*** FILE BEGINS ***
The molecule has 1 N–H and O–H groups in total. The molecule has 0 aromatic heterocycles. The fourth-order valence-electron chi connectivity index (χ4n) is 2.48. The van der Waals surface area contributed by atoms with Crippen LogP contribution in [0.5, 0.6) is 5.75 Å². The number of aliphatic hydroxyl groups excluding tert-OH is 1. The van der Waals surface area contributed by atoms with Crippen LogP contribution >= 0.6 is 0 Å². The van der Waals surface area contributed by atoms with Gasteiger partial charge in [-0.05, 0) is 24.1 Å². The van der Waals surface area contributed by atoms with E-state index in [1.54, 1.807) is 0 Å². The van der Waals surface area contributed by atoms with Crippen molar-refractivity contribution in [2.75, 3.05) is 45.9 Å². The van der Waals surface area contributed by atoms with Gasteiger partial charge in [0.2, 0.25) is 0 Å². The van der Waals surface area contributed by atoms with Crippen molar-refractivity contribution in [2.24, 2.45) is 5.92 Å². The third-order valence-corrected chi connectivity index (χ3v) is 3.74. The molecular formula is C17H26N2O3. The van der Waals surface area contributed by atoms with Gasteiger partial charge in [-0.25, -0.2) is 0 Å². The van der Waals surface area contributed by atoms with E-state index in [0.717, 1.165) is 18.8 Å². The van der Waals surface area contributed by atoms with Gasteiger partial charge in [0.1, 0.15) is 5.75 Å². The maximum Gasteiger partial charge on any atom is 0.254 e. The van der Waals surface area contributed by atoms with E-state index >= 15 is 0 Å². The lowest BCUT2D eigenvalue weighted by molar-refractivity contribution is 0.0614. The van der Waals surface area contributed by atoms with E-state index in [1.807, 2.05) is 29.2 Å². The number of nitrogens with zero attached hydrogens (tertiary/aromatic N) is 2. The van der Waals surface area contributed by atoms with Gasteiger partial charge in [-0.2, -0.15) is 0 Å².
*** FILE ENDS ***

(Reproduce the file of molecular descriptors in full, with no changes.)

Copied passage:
The molecule has 1 N–H and O–H groups in total. The molecule has 0 aromatic heterocycles. The fourth-order valence-electron chi connectivity index (χ4n) is 2.48. The van der Waals surface area contributed by atoms with Crippen LogP contribution in [0.5, 0.6) is 5.75 Å². The number of aliphatic hydroxyl groups excluding tert-OH is 1. The van der Waals surface area contributed by atoms with Crippen LogP contribution >= 0.6 is 0 Å². The van der Waals surface area contributed by atoms with Gasteiger partial charge in [-0.05, 0) is 24.1 Å². The van der Waals surface area contributed by atoms with E-state index in [1.54, 1.807) is 0 Å². The van der Waals surface area contributed by atoms with Crippen molar-refractivity contribution in [2.75, 3.05) is 45.9 Å². The van der Waals surface area contributed by atoms with Gasteiger partial charge in [0.2, 0.25) is 0 Å². The van der Waals surface area contributed by atoms with Crippen molar-refractivity contribution in [2.24, 2.45) is 5.92 Å². The third-order valence-corrected chi connectivity index (χ3v) is 3.74. The molecular formula is C17H26N2O3. The van der Waals surface area contributed by atoms with Gasteiger partial charge in [-0.25, -0.2) is 0 Å². The van der Waals surface area contributed by atoms with E-state index in [0.717, 1.165) is 18.8 Å². The van der Waals surface area contributed by atoms with Gasteiger partial charge in [0.1, 0.15) is 5.75 Å². The maximum Gasteiger partial charge on any atom is 0.254 e. The van der Waals surface area contributed by atoms with E-state index >= 15 is 0 Å². The lowest BCUT2D eigenvalue weighted by molar-refractivity contribution is 0.0614. The van der Waals surface area contributed by atoms with E-state index in [1.807, 2.05) is 29.2 Å². The number of nitrogens with zero attached hydrogens (tertiary/aromatic N) is 2. The van der Waals surface area contributed by atoms with Gasteiger partial charge in [-0.2, -0.15) is 0 Å².